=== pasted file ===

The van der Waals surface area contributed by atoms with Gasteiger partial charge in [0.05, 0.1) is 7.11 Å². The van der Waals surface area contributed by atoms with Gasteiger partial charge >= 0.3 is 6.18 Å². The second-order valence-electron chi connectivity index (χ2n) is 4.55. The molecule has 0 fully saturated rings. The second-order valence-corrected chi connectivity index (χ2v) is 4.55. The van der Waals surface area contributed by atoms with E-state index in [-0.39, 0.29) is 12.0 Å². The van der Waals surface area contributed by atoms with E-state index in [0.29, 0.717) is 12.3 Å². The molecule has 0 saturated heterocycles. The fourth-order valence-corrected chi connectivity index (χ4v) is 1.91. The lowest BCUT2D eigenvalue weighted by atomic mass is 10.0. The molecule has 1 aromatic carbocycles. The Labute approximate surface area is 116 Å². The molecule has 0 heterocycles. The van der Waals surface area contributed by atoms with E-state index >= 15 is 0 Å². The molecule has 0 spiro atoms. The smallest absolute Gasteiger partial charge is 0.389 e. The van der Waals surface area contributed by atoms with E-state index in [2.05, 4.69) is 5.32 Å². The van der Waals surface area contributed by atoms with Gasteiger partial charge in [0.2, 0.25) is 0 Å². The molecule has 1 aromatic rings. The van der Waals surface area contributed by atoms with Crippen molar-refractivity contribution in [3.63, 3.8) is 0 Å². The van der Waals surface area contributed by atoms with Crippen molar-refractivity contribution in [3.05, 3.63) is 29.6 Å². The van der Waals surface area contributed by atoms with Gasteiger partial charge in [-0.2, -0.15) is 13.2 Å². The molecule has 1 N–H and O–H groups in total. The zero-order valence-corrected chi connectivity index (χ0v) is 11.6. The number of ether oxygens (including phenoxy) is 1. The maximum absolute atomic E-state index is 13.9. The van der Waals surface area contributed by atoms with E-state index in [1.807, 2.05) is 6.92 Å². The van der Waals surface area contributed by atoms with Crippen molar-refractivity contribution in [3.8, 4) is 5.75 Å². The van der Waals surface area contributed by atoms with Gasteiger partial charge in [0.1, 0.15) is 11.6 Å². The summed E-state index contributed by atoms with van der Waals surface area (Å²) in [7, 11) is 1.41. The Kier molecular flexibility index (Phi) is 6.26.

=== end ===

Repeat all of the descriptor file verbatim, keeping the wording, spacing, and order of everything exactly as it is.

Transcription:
The van der Waals surface area contributed by atoms with Gasteiger partial charge in [0.05, 0.1) is 7.11 Å². The van der Waals surface area contributed by atoms with Gasteiger partial charge >= 0.3 is 6.18 Å². The second-order valence-electron chi connectivity index (χ2n) is 4.55. The molecule has 0 fully saturated rings. The second-order valence-corrected chi connectivity index (χ2v) is 4.55. The van der Waals surface area contributed by atoms with E-state index in [-0.39, 0.29) is 12.0 Å². The van der Waals surface area contributed by atoms with E-state index in [0.29, 0.717) is 12.3 Å². The molecule has 0 saturated heterocycles. The fourth-order valence-corrected chi connectivity index (χ4v) is 1.91. The lowest BCUT2D eigenvalue weighted by atomic mass is 10.0. The molecule has 1 aromatic carbocycles. The Labute approximate surface area is 116 Å². The molecule has 0 heterocycles. The van der Waals surface area contributed by atoms with E-state index >= 15 is 0 Å². The molecule has 0 spiro atoms. The smallest absolute Gasteiger partial charge is 0.389 e. The van der Waals surface area contributed by atoms with E-state index in [2.05, 4.69) is 5.32 Å². The van der Waals surface area contributed by atoms with Gasteiger partial charge in [0.2, 0.25) is 0 Å². The molecule has 1 aromatic rings. The van der Waals surface area contributed by atoms with Crippen molar-refractivity contribution in [3.63, 3.8) is 0 Å². The van der Waals surface area contributed by atoms with Crippen molar-refractivity contribution in [3.05, 3.63) is 29.6 Å². The van der Waals surface area contributed by atoms with Gasteiger partial charge in [-0.2, -0.15) is 13.2 Å². The molecule has 1 N–H and O–H groups in total. The zero-order valence-corrected chi connectivity index (χ0v) is 11.6. The number of ether oxygens (including phenoxy) is 1. The maximum absolute atomic E-state index is 13.9. The van der Waals surface area contributed by atoms with E-state index in [1.807, 2.05) is 6.92 Å². The van der Waals surface area contributed by atoms with Crippen molar-refractivity contribution in [3.8, 4) is 5.75 Å². The van der Waals surface area contributed by atoms with Gasteiger partial charge in [0.1, 0.15) is 11.6 Å². The summed E-state index contributed by atoms with van der Waals surface area (Å²) in [7, 11) is 1.41. The Kier molecular flexibility index (Phi) is 6.26.